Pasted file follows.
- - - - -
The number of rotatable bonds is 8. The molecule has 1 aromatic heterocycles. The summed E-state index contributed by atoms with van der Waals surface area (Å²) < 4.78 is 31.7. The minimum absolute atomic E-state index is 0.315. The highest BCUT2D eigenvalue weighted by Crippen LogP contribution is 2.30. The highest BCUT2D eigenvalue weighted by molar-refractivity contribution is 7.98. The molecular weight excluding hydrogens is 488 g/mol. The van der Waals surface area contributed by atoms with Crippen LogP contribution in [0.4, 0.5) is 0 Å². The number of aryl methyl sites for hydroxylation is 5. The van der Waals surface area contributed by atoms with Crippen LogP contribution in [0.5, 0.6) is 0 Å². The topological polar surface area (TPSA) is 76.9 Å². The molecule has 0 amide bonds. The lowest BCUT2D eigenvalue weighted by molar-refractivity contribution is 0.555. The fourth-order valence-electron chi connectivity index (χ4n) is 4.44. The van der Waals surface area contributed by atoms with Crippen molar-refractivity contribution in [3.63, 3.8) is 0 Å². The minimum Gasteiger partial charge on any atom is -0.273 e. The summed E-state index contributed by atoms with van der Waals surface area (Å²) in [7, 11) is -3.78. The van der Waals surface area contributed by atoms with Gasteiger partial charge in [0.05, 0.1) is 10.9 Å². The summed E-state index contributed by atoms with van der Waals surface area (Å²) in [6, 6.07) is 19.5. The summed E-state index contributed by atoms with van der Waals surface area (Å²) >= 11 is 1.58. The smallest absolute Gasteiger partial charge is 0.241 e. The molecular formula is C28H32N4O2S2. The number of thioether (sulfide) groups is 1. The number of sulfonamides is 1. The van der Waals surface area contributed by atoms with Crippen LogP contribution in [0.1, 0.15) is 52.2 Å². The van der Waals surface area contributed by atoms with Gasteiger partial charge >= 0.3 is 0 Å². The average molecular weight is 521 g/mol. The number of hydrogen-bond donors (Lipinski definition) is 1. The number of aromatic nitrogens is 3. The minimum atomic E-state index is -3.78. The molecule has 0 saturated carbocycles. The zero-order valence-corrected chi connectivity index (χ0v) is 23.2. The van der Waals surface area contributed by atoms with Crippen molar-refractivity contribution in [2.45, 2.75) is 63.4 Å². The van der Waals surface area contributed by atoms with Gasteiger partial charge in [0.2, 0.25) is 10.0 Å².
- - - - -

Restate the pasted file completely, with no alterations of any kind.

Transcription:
The number of rotatable bonds is 8. The molecule has 1 aromatic heterocycles. The summed E-state index contributed by atoms with van der Waals surface area (Å²) < 4.78 is 31.7. The minimum absolute atomic E-state index is 0.315. The highest BCUT2D eigenvalue weighted by Crippen LogP contribution is 2.30. The highest BCUT2D eigenvalue weighted by molar-refractivity contribution is 7.98. The molecular weight excluding hydrogens is 488 g/mol. The van der Waals surface area contributed by atoms with Crippen LogP contribution in [0.4, 0.5) is 0 Å². The number of aryl methyl sites for hydroxylation is 5. The van der Waals surface area contributed by atoms with Crippen LogP contribution in [0.5, 0.6) is 0 Å². The topological polar surface area (TPSA) is 76.9 Å². The molecule has 0 amide bonds. The lowest BCUT2D eigenvalue weighted by molar-refractivity contribution is 0.555. The fourth-order valence-electron chi connectivity index (χ4n) is 4.44. The van der Waals surface area contributed by atoms with Crippen molar-refractivity contribution in [3.63, 3.8) is 0 Å². The minimum Gasteiger partial charge on any atom is -0.273 e. The summed E-state index contributed by atoms with van der Waals surface area (Å²) in [7, 11) is -3.78. The van der Waals surface area contributed by atoms with Gasteiger partial charge in [0.05, 0.1) is 10.9 Å². The summed E-state index contributed by atoms with van der Waals surface area (Å²) in [6, 6.07) is 19.5. The summed E-state index contributed by atoms with van der Waals surface area (Å²) >= 11 is 1.58. The smallest absolute Gasteiger partial charge is 0.241 e. The molecular formula is C28H32N4O2S2. The number of thioether (sulfide) groups is 1. The number of sulfonamides is 1. The van der Waals surface area contributed by atoms with Crippen LogP contribution in [0.1, 0.15) is 52.2 Å². The van der Waals surface area contributed by atoms with Gasteiger partial charge >= 0.3 is 0 Å². The average molecular weight is 521 g/mol. The number of hydrogen-bond donors (Lipinski definition) is 1. The number of aromatic nitrogens is 3. The minimum atomic E-state index is -3.78. The molecule has 0 saturated carbocycles. The zero-order valence-corrected chi connectivity index (χ0v) is 23.2. The van der Waals surface area contributed by atoms with Crippen molar-refractivity contribution in [2.45, 2.75) is 63.4 Å². The van der Waals surface area contributed by atoms with Gasteiger partial charge in [0.2, 0.25) is 10.0 Å².